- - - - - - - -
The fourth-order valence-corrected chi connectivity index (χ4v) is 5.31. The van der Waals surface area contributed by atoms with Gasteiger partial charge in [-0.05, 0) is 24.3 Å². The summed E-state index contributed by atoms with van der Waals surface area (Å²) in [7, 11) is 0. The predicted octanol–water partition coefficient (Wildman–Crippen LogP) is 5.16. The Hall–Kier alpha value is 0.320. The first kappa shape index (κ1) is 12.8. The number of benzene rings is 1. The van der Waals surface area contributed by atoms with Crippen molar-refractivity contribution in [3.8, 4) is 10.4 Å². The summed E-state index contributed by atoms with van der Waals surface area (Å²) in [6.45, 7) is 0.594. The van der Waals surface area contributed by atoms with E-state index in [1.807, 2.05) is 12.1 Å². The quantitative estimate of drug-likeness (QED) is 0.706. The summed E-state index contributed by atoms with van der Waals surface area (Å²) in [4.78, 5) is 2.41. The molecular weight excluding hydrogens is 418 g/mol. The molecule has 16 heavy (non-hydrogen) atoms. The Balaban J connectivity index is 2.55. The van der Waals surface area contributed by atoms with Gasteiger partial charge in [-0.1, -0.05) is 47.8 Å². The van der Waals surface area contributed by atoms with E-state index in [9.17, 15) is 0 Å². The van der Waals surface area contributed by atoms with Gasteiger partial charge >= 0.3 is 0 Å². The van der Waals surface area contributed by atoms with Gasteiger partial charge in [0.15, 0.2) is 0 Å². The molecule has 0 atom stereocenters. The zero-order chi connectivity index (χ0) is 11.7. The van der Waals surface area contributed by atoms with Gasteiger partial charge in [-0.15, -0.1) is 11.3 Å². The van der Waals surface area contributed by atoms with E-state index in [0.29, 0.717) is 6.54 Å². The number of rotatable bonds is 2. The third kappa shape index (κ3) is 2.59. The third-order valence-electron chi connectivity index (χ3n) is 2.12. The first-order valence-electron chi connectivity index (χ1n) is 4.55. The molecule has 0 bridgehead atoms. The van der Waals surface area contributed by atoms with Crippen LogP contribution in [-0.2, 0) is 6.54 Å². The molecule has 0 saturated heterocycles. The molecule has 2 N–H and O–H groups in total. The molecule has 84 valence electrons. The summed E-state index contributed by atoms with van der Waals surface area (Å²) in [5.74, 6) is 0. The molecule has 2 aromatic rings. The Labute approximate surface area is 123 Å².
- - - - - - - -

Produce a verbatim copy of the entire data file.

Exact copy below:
The fourth-order valence-corrected chi connectivity index (χ4v) is 5.31. The van der Waals surface area contributed by atoms with Gasteiger partial charge in [-0.05, 0) is 24.3 Å². The summed E-state index contributed by atoms with van der Waals surface area (Å²) in [7, 11) is 0. The predicted octanol–water partition coefficient (Wildman–Crippen LogP) is 5.16. The Hall–Kier alpha value is 0.320. The first kappa shape index (κ1) is 12.8. The number of benzene rings is 1. The van der Waals surface area contributed by atoms with Crippen molar-refractivity contribution in [3.8, 4) is 10.4 Å². The summed E-state index contributed by atoms with van der Waals surface area (Å²) in [6.45, 7) is 0.594. The van der Waals surface area contributed by atoms with E-state index in [1.807, 2.05) is 12.1 Å². The quantitative estimate of drug-likeness (QED) is 0.706. The summed E-state index contributed by atoms with van der Waals surface area (Å²) in [4.78, 5) is 2.41. The molecular weight excluding hydrogens is 418 g/mol. The molecule has 16 heavy (non-hydrogen) atoms. The Balaban J connectivity index is 2.55. The van der Waals surface area contributed by atoms with Gasteiger partial charge in [-0.1, -0.05) is 47.8 Å². The van der Waals surface area contributed by atoms with E-state index in [9.17, 15) is 0 Å². The van der Waals surface area contributed by atoms with Gasteiger partial charge >= 0.3 is 0 Å². The van der Waals surface area contributed by atoms with Gasteiger partial charge in [0.15, 0.2) is 0 Å². The molecule has 0 atom stereocenters. The zero-order chi connectivity index (χ0) is 11.7. The van der Waals surface area contributed by atoms with Gasteiger partial charge in [-0.15, -0.1) is 11.3 Å². The van der Waals surface area contributed by atoms with E-state index in [0.29, 0.717) is 6.54 Å². The number of rotatable bonds is 2. The third kappa shape index (κ3) is 2.59. The third-order valence-electron chi connectivity index (χ3n) is 2.12. The first-order valence-electron chi connectivity index (χ1n) is 4.55. The molecule has 0 bridgehead atoms. The van der Waals surface area contributed by atoms with Crippen LogP contribution in [-0.2, 0) is 6.54 Å². The molecule has 0 saturated heterocycles. The molecule has 2 N–H and O–H groups in total. The molecule has 84 valence electrons. The summed E-state index contributed by atoms with van der Waals surface area (Å²) in [5.74, 6) is 0. The molecule has 2 aromatic rings. The Labute approximate surface area is 123 Å².